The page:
Common Ground To Break Ground

By Jim Hayes | Nov 15, 2015




The dark fiber providers that most people are familiar with are private companies that were started to offer fiber connectivity for a profit. Today, there is a major movement toward building fiber networks as a public-private partnership. There have always been deals between public entities such as utilities, cities, highway authorities, railroads, etc., that own rights of way and private companies that bring in the capital to build the networks.

One of the first (and largest) of these networks was a partnership between Bonneville Power Administration (BPA), a federal electrical utility in the Pacific Northwest that partnered with MCI, a long-distance phone company, to build a fiber optic network. BPA furnished the right of way and MCI the fiber expertise. Together, the entities were pioneers in installing optical power ground wire (OPGW), i.e., high-voltage electrical distribution cable with fibers inside. MCI built its network more easily, and BPA received free fibers for communications.

Similar deals have transpired with railroads and highways, where telecom companies used the rights of way in trade for fibers. Many of these partnerships where the installed fiber networks were shared involved states or cities that owned the rights of way. A few years ago, lobbyists for the big communications providers that did not like this competition got laws passed in 19 states forbidding governments from entering such partnerships. Those laws angered many government leaders, including Tom Wheeler, chairman of the Federal Communications Commission (FCC), and were nullified this year by a decree that they violated FCC regulations.

Many of the states where those laws were enacted were the same states with the greatest need for communications-network expansion, i.e., states with many low-income citizens or largely rural areas where private communications companies (such as the incumbent providers) did not see sufficient profit potential to expand their networks. Following the recent FCC ruling, we have seen a growing number of major projects for fiber optic network development.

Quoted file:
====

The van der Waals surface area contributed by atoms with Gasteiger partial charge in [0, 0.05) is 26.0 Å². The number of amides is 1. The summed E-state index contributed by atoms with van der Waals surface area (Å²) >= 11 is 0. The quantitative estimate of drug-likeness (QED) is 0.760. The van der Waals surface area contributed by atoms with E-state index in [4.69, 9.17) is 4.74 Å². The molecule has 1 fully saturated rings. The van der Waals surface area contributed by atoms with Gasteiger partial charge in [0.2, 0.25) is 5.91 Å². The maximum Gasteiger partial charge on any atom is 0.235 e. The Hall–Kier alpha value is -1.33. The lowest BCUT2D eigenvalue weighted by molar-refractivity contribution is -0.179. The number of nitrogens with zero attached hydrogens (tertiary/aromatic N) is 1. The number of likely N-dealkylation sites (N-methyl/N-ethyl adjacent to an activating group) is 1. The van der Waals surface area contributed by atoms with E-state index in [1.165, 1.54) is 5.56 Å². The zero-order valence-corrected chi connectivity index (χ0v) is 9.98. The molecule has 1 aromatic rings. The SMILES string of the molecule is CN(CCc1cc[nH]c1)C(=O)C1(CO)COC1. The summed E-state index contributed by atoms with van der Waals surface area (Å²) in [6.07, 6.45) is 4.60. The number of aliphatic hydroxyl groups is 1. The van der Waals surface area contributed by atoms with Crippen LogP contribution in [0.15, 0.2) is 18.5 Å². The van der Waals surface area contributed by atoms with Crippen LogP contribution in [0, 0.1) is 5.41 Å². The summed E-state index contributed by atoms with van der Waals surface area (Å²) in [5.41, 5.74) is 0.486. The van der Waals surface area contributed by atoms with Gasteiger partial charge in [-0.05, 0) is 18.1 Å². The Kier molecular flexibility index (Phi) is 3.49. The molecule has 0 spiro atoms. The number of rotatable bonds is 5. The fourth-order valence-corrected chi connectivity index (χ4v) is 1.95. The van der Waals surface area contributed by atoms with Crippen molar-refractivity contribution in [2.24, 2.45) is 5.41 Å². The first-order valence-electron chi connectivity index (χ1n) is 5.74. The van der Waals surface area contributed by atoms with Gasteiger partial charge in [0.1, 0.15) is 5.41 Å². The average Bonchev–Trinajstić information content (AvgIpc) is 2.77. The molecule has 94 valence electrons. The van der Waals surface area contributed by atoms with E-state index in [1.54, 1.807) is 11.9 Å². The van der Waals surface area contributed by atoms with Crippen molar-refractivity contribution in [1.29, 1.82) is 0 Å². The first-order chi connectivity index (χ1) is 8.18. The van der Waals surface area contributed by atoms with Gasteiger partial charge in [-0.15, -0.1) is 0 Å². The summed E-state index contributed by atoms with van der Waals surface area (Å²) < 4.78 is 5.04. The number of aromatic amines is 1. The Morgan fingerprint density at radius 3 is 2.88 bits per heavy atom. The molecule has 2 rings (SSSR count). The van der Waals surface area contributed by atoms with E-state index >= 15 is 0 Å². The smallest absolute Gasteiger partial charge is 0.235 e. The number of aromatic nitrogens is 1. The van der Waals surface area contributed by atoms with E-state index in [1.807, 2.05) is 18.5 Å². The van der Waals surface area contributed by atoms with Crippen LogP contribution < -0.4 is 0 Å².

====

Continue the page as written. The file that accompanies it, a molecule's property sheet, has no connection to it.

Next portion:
One of the most interesting is in Kentucky. The state historically has been dependent on such “low-tech” industries as coal mining. Mining is declining due to cheaper natural gas and competition from alternative energy and environmental regulations. State leaders realized that one roadblock to economic development was communications, especially in poor, rural areas. Currently, Kentucky ranks 46th in broadband availability, and 23 percent of rural areas do not have access to broadband (defined as about 4 megabits per second).

Realizing that private interests will not provide the necessary infrastructure, Kentucky created a public-private partnership to develop and build its own network. A statewide network was designed that will include more than 3,000 miles of fiber and connect every county. This open-access network will allow private Internet service providers to use the fiber to deliver services to every community. Each community will then be able to decide how to connect homes and businesses, using private, public or cooperative local groups.

This is a big project. Those 3,000 miles of fiber are projected to cost $250–$300 million, including $30 million in state bonds and $15–$30 million in federal grants. A large international organization that has promised to hire locally is handling financing, but more than 100 companies are going to be involved in the project.

That brings up another big issue: Where will the workers come from, especially since both the private and government groups involved have promised to use as much local labor as possible? Can there be enough competent fiber optic workers in Kentucky to build such an ambitious project?

Of course not. That’s why the state is working with local technical colleges to train more workers. Since the project will start in Eastern Kentucky, two local schools, Big Sandy Community and Technical College and the University of Pikeville, are training workers specifically for this project.

Neither school alone has the expertise to train fiber techs, so they are partnering with a school approved by the Fiber Optic Association (FOA), BDI Datalynk, to offer an intensive course in basic fiber optics and skills specialist training in splicing and testing. Graduates of the course will be FOA-certified techs ready for on-the-job training.

Perhaps the most unusual part of this public-private partnership is who is paying for the training. Local businesses and other groups have contributed to a scholarship fund for the first 50 techs taking FOA training and certification; it’s their way of showing support for this project.

There are hundreds of projects like this around the United States, and more are expected. It’s a major opportunity for contractors who are prepared to work with these public-private partnerships.

About The Author

HAYES is a VDV writer and educator and the president of the Fiber Optic Association. Find him at


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